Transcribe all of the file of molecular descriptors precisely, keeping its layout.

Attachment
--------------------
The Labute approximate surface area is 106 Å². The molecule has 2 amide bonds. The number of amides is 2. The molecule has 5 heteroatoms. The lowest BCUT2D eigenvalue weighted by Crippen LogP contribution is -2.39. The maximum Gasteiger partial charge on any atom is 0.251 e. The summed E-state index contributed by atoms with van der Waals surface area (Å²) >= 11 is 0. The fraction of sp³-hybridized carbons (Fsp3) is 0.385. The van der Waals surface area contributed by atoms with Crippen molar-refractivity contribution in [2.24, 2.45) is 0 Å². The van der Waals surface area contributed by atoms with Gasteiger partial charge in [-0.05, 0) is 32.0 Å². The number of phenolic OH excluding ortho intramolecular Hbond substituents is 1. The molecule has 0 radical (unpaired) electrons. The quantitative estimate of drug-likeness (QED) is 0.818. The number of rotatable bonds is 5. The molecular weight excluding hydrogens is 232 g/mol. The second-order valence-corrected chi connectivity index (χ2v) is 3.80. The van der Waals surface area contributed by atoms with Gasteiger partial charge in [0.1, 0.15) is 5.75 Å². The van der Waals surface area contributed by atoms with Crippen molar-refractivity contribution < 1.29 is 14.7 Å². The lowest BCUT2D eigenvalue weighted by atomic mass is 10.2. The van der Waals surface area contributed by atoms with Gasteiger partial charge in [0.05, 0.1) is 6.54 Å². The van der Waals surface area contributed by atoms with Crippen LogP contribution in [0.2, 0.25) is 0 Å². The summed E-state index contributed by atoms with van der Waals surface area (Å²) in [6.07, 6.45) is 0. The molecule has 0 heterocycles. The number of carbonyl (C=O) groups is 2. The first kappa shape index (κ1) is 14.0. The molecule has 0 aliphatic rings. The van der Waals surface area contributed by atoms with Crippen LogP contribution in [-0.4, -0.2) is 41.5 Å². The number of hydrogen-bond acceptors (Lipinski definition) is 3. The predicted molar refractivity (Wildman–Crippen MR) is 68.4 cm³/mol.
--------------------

The Labute approximate surface area is 106 Å². The molecule has 2 amide bonds. The number of amides is 2. The molecule has 5 heteroatoms. The lowest BCUT2D eigenvalue weighted by Crippen LogP contribution is -2.39. The maximum Gasteiger partial charge on any atom is 0.251 e. The summed E-state index contributed by atoms with van der Waals surface area (Å²) >= 11 is 0. The fraction of sp³-hybridized carbons (Fsp3) is 0.385. The van der Waals surface area contributed by atoms with Crippen molar-refractivity contribution in [2.24, 2.45) is 0 Å². The van der Waals surface area contributed by atoms with Gasteiger partial charge in [-0.05, 0) is 32.0 Å². The number of phenolic OH excluding ortho intramolecular Hbond substituents is 1. The molecule has 0 radical (unpaired) electrons. The quantitative estimate of drug-likeness (QED) is 0.818. The number of rotatable bonds is 5. The molecular weight excluding hydrogens is 232 g/mol. The second-order valence-corrected chi connectivity index (χ2v) is 3.80. The van der Waals surface area contributed by atoms with Gasteiger partial charge in [0.1, 0.15) is 5.75 Å². The van der Waals surface area contributed by atoms with Crippen molar-refractivity contribution < 1.29 is 14.7 Å². The lowest BCUT2D eigenvalue weighted by atomic mass is 10.2. The van der Waals surface area contributed by atoms with Gasteiger partial charge in [0.05, 0.1) is 6.54 Å². The van der Waals surface area contributed by atoms with Crippen LogP contribution in [0.2, 0.25) is 0 Å². The summed E-state index contributed by atoms with van der Waals surface area (Å²) in [6.07, 6.45) is 0. The molecule has 0 heterocycles. The number of carbonyl (C=O) groups is 2. The first kappa shape index (κ1) is 14.0. The molecule has 0 aliphatic rings. The van der Waals surface area contributed by atoms with Crippen LogP contribution in [-0.4, -0.2) is 41.5 Å². The number of hydrogen-bond acceptors (Lipinski definition) is 3. The predicted molar refractivity (Wildman–Crippen MR) is 68.4 cm³/mol.